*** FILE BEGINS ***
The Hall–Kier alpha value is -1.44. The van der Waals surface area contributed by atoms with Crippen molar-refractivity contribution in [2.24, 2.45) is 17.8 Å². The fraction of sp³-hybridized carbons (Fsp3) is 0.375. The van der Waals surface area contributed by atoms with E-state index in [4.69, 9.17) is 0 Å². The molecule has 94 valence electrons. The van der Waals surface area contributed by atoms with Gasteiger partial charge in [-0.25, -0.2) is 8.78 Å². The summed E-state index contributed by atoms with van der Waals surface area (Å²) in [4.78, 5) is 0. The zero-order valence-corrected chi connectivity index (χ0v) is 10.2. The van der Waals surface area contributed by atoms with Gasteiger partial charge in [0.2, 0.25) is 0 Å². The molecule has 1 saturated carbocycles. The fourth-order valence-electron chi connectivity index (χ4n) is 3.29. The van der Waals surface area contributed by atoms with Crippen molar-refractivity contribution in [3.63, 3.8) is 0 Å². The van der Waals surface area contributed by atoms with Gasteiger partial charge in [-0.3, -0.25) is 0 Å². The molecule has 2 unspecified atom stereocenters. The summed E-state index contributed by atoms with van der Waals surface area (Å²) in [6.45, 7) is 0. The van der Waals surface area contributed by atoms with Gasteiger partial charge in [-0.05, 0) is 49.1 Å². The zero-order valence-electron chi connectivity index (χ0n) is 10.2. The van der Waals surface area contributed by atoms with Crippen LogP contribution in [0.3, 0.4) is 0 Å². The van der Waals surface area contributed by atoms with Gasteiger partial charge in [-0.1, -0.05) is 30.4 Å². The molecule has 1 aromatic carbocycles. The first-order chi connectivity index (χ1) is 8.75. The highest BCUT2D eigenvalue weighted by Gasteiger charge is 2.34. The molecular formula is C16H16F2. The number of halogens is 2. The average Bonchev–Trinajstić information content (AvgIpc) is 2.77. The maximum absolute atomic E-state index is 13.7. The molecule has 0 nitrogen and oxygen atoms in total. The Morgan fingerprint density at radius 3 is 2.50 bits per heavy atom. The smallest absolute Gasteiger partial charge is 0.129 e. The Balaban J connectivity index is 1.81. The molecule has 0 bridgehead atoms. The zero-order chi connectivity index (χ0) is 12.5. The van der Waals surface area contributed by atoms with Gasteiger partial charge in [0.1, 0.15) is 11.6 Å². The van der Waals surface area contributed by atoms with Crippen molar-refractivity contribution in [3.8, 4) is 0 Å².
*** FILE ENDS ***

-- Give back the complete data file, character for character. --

The Hall–Kier alpha value is -1.44. The van der Waals surface area contributed by atoms with Crippen molar-refractivity contribution in [2.24, 2.45) is 17.8 Å². The fraction of sp³-hybridized carbons (Fsp3) is 0.375. The van der Waals surface area contributed by atoms with E-state index in [4.69, 9.17) is 0 Å². The molecule has 94 valence electrons. The van der Waals surface area contributed by atoms with Gasteiger partial charge in [-0.25, -0.2) is 8.78 Å². The summed E-state index contributed by atoms with van der Waals surface area (Å²) in [4.78, 5) is 0. The zero-order valence-corrected chi connectivity index (χ0v) is 10.2. The van der Waals surface area contributed by atoms with Gasteiger partial charge in [0.2, 0.25) is 0 Å². The molecule has 1 saturated carbocycles. The fourth-order valence-electron chi connectivity index (χ4n) is 3.29. The van der Waals surface area contributed by atoms with Crippen molar-refractivity contribution in [3.63, 3.8) is 0 Å². The van der Waals surface area contributed by atoms with Gasteiger partial charge in [-0.3, -0.25) is 0 Å². The molecule has 2 unspecified atom stereocenters. The summed E-state index contributed by atoms with van der Waals surface area (Å²) in [6.45, 7) is 0. The van der Waals surface area contributed by atoms with Gasteiger partial charge in [-0.05, 0) is 49.1 Å². The zero-order valence-electron chi connectivity index (χ0n) is 10.2. The van der Waals surface area contributed by atoms with Crippen LogP contribution in [0.3, 0.4) is 0 Å². The van der Waals surface area contributed by atoms with Gasteiger partial charge in [-0.1, -0.05) is 30.4 Å². The molecule has 1 aromatic carbocycles. The first-order chi connectivity index (χ1) is 8.75. The highest BCUT2D eigenvalue weighted by Gasteiger charge is 2.34. The molecular formula is C16H16F2. The number of halogens is 2. The average Bonchev–Trinajstić information content (AvgIpc) is 2.77. The maximum absolute atomic E-state index is 13.7. The molecule has 0 nitrogen and oxygen atoms in total. The Morgan fingerprint density at radius 3 is 2.50 bits per heavy atom. The smallest absolute Gasteiger partial charge is 0.129 e. The Balaban J connectivity index is 1.81. The molecule has 0 bridgehead atoms. The zero-order chi connectivity index (χ0) is 12.5. The van der Waals surface area contributed by atoms with Gasteiger partial charge in [0.1, 0.15) is 11.6 Å². The van der Waals surface area contributed by atoms with Crippen molar-refractivity contribution in [3.8, 4) is 0 Å².